Monday, October 24, 2011

Movement Econ 310: Adding funds to your movement account

Now that we've covered the basics and the athletic/performance aspects of Movement Economics we want to give everyone insight on how to improve your own Movement Econ.

The simple answer: ANYTHING that you do to improve your physical abilities or improve upon a skill will improve your Movement Economics. Any activity designed to make you stronger, more powerful, more flexible, more alert or aware of your surroundings or that improves your confidence will build within each of us more movement capital to negotiate the small bumps in the road that we face from time to time. This "wiggle room", aka: compensation ability, flexibility, whatever you want to call it is MOVEMENT ECON!

Here are some examples:

#1: An obvious account booster: Going to the gym or performing some form of moderate to high intensity exercise. In all honesty the idea that each of us has to belong to a warehouse with every machine imaginable on site is a very old notion if you ask a REAL exercise professional; (hopping off my soapbox now)
Done properly, with the appropriate amount of intensity, volume, rest and recovery will certainly add movement capital to your account.

BIG problem though: Most don't realize that they are too weak until it is far too late. Remember that winter when you were shoveling snow and then you suddenly felt that intense burn in your back and down your leg? That was the catastrophic failure of some part of your lumbar spine (discs, joints, or otherwise) that occurred because you lacked the strength to perform that movement for as long as you were doing it. Simple, right? I'm sure each of us, even those of us who exercise very regularly, can point to an event like this where they had to find out that we overdrew our movement account.

#2:  Get skills!
This will make perfect sense to our athletes, but those of us who only occasionally find ourselves in real competition may need some remedial education on this one. There are tons of professionals out there who's job it is to teach us the nuance and detail within different sports. If you want to pitch at the highest level, there's a coach for that. If you want to run faster than you've ever run, there's a coach for that. There's a coach and/or a group  for just about EVERYTHING you can think of. How you go about selecting a coach is up to you. Of course, we have our preferences but it's very much a personal decision.

Let's think for a second what these coaches do. Do they MAKE you stronger, more flexible or more powerful? Well, no. Not really. They might tell you that there are some exercises you should do when you're doing your own training but most skills coaches stick to what they know.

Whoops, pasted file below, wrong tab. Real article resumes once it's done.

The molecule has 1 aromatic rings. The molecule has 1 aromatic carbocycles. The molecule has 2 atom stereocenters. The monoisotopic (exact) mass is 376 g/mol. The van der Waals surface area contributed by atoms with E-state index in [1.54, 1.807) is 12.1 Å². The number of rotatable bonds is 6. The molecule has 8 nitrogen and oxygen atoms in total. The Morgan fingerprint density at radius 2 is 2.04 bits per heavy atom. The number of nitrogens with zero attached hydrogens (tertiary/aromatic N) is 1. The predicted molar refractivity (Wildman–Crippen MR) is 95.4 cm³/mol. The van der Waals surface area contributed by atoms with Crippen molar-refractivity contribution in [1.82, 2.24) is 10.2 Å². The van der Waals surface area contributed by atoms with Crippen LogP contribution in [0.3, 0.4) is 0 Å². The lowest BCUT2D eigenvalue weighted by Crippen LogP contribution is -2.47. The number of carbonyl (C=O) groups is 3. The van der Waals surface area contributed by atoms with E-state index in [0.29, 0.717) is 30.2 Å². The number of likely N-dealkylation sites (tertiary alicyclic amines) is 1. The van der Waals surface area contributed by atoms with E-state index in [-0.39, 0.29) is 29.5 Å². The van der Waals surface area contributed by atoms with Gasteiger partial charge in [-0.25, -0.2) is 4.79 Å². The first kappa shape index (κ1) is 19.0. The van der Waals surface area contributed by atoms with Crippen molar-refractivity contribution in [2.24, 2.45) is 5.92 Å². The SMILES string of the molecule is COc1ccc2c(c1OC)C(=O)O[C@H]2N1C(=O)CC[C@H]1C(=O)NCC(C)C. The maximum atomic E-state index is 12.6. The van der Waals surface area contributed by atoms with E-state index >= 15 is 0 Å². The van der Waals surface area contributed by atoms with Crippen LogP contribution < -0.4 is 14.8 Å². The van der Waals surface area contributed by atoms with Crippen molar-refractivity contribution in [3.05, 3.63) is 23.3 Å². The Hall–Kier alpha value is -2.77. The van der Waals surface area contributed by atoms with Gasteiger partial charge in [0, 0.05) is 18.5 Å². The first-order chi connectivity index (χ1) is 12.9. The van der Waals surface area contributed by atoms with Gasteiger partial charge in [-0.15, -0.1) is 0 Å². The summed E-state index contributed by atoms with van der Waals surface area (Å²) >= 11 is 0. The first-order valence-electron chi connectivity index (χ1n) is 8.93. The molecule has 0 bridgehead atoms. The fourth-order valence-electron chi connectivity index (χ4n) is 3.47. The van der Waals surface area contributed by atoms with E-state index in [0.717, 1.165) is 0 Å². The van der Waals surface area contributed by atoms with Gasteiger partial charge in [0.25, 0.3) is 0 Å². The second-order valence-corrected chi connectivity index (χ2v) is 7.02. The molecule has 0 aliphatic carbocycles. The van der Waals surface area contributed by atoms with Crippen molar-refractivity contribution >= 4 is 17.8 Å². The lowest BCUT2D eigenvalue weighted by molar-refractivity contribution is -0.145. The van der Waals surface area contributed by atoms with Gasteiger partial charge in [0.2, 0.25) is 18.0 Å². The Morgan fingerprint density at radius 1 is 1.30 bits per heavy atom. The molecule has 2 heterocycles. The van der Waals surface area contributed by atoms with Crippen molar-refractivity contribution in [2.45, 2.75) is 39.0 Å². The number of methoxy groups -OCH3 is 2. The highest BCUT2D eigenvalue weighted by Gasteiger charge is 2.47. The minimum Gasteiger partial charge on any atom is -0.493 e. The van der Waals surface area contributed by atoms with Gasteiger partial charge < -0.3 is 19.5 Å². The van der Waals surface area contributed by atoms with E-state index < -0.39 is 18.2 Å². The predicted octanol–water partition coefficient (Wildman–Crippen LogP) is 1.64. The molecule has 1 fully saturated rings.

Do they help with your body awareness or your overall outlook about your performance?  This is mostly a yes but it's through drilling specific and coordinated movement and not directed at ONLY improving these traits.

So what do these pros do? They ALL take the athlete that shows up and make them better at their skill. They do it by observing a specialized movement, assessing areas of ineffective movement and making corrections. THAT'S MOVEMENT ECON! It's how to get the most from our ability while wasting as little movement capital as possible.

With the number of high school, college and professional ballplayers we see it's always easiest to use them as the example: If a baseball pitcher's lead leg is hitting the ground in an externally rotated position then the torque that they are counting on to generate through their trunk and ultimately to their hand speed is decreased! They are wasting movement capital. If that same pitcher then opens up his front side (read: the glove side arm) his throwing arm and shoulder will be dragged prematurely through the acceleration phase of the pitch. He is wasting even more movement capital. Remember a bit earlier in this series the pitcher who brought $30 to the activity that costs $100? Well that is what we're seeing with the example above and it's precisely what the coach is looking to improve.

Like we said, you don't have to be a high level athlete for this to have meaning for you. All forms of exercise will make you better at moving throughout your environment. Some more than others but the constant is that the activity is done with proper intensity and technique. All movement costs money. It's just a matter of how much it costs and whether you have the reserves to make it work or fail in doing so.

To close Movement Econ 310, this way of thinking about movement describes that with the proper stimulation, given at the right time, with the right intensity we can work to fully express our physical potential.

Have a good training session today? Really hit those plyos hard? That’s money in the bank.

New PR in the snatch today? Great! Racking up the savings!!

Uh oh. Did you forget to do your home exercise program and now that shoulder and thoracic spine is exactly as stiff as it was the last time you left treatment? Well, that’s gonna cost you down the road.

We have all the ability to sock movement capital away for when we need it. If we come to a point when we are out of those important funds, our system will make an adaptation or fail in the task we are asking of it.

Movement Econ 415 will wrap this series of blogs. In that entry we'll discuss a specific case study in great detail: probably one of the most grueling and difficult events on the planet known as the Tough Mudder. It will be a unique way to explain how important training variety and intensity are in making each of us the best mover we can be.

Until then, be well.